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  • 5 May 2015

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Clackamas County: build more roads

Board says Metro's Climate Smart strategy ill conceived


The Clackamas Board of County Commissioners has a message for Metro regional government as it prepares to approve its Climate Smart Communities Strategy: Don’t forget about roads.

The five-member commission expressed concern that the evolving plan to reduce motor vehicle emissions by 20 percent by 2035 puts too much emphasis on new public transit, bicycle and pedestrian solutions and not enough on projects like adding lanes of traffic to increasingly congested Interstate 205.

“I-205 is not Clackamas County’s problem,” says Board Chair John Ludlow, who wants a regional solution to the state-owned freeway that runs from Interstate 5 near Tualatin to Vancouver, Wash. Ludlow says he worries that Climate Smart will be used to push funding for non-passenger vehicle transportation options.

“When they continue to pour in money to bike paths they take it away from roadways,” he says, adding: “Freight can’t use a bike path.”

Two important committees advising Metro on Climate Smart aren’t listening, however. Commissioner Paul Savas repeatedly brought up the need to add lanes on I-205 and other highways to reduce congestion when the Metro Policy Advisory Committee and the Joint Policy Committee on Transportation met last Friday to review the project’s progress. Only fellow commissioner Jim Bernard and Port of Portland representative Susie Lahsene even agreed that such projects could reduce congestion and motor vehicle emissions.

Savas and Bernard were joined by several members of both committees that criticized proposals they thought required local governments to adopt specific plans for reducing motor vehicle emissions. Project staffers promised to rewrite them to stress compliance is voluntary before the elected Metro Council takes the final draft up in December.

Ludlow says that Clackamas commissioners don’t oppose all of the proposal, and are supportive of unique public transit solutions for the county’s rural and underserved areas — such as an expansion of the Mt. Hood Express line — to take automobiles off the roads.

“That alone will be addressing the whole greenhouse gas problem,” Ludlow says. Though, Ludlow adds that he’s not sure it’s a necessary endeavor anyway.

“I am a big-time skeptic of human-caused climate change,” Ludlow says, adding that even if Climate Smart is successful, countries like China will quickly counteract it. “It’s great to do this if one believes in it, but it is just a drop in the bucket on the world scale.”

Commissioner Martha Schrader says there are other benefits to be realized by improving transportation solutions, such as air quality and economic inequity.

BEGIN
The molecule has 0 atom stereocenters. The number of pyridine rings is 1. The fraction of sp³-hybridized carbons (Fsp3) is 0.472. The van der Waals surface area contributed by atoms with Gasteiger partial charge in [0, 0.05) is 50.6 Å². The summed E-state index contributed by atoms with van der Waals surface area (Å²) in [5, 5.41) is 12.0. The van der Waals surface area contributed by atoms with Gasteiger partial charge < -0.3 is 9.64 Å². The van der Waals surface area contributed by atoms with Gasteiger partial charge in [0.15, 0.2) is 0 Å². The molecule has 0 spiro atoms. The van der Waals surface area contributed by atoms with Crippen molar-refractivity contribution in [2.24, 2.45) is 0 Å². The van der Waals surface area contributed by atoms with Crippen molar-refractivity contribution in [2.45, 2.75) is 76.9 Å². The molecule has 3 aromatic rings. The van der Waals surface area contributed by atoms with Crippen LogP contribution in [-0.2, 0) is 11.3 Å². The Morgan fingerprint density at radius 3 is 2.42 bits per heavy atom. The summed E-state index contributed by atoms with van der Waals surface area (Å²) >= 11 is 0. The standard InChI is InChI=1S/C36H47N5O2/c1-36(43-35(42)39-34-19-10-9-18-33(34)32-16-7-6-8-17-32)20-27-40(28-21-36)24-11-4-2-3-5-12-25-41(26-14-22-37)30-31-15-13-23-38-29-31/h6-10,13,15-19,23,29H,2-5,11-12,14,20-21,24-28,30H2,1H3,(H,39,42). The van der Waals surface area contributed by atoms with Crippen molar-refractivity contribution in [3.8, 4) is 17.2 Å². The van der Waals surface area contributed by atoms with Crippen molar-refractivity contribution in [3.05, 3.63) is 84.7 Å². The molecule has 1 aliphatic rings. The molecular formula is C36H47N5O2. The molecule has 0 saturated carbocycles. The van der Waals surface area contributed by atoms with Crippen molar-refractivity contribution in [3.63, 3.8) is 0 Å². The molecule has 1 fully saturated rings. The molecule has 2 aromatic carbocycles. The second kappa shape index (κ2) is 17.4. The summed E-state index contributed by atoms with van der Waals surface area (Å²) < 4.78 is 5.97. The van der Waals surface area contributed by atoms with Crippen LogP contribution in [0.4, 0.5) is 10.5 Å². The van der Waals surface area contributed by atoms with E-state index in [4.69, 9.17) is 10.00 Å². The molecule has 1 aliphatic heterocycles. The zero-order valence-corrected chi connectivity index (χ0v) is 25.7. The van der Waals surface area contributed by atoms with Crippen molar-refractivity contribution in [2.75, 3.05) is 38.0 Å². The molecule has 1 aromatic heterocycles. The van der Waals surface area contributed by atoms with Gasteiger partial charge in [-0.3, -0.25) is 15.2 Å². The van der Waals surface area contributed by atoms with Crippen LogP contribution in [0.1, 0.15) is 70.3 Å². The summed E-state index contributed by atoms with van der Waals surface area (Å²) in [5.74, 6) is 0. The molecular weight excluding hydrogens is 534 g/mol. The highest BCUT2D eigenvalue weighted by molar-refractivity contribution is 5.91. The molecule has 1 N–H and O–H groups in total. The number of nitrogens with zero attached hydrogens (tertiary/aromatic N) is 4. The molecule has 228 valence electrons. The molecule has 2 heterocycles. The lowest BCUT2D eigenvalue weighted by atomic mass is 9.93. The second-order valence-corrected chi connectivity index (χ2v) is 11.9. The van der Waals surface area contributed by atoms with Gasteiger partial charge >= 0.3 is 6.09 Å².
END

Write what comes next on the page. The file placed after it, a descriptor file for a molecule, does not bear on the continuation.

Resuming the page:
“I do think the climate’s changing, I don’t know if we’re causing it or not, but oh well,” Schrader said during an Oct. 21 board meeting.

“I think that’s the issue,” replied Commissioner Tootie Smith. “Whether it’s manmade or not or would it happen anyway, despite our efforts?”

The Intergovernmental Panel on Climate Change won the Nobel Peace Prize in 2007 for its work publicizing that there is a “very high confidence” among climate scientists that human activity has had a net warming effect on the planet.

‘Broken model?

Commissioner Paul Savas complains that the Climate Smart strategy lumps local streets together with highways and gives improvements to them all the same low one-star rating for their effect on greenhouse gas emissions. Congested local streets might encourage bike trips, he says, but highway trips can’t be as easily replaced by alternatives. Savas feels the biggest “bang” for Oregon’s buck is reducing congestion on freeways by adding more capacity.

“So it’s completely backwards and I feel like it really does not fairly and accurately or responsibly address the climate and the CO2 reduction,” Savas says, “and I think that’s fundamentally wrong and I think if we start wrapping policy around that, then we are really building a broken model.”

Clackamas County Commissioners sent a letter to Metro to that effect.

“...(I)ncreased highway and road capacity has the most obvious co-benefits in terms of increased economic activity and freight mobility. It also relies on less behavior modification and social engineering than other elements of the strategy.”

Metro questions road projects

Metro officials say they also feel reducing congestion is key to reducing greenhouse gas emissions, but they disagree that building roads is the best solution.

Metro spokesperson Craig Beebe says scientific studies from California show that adding more lanes to a freeway just doesn’t work.

“In the long run, congestion actually ends up being really bad anyway because that lane fills up with more cars.”

Beebe says Metro is placing emphasis on using the existing road network better, increasing connectivity and boosting funding for the transportation plans already approved by the 25 cities and three counties within its border.

Building wider freeways, Beebe adds, carries social, environmental and health costs, too. A multi-prong strategy that encourages people to get out of their cars is more effective, he says.

“In the long-run, congestion actually ends up being really bad anyway because that lane fills up with more cars,” Beebe says. “On its own, it wouldn’t get us to the goal that we need to get to.”

“So?” responds Ludlow. “For 20 years we’ll be able to move more people, we’ll be able to move more freight. It’s pretty lame, I think, to say: well, why do it at all, it’ll just fail eventually.”

Reporter Jim Redden contributed to this report.

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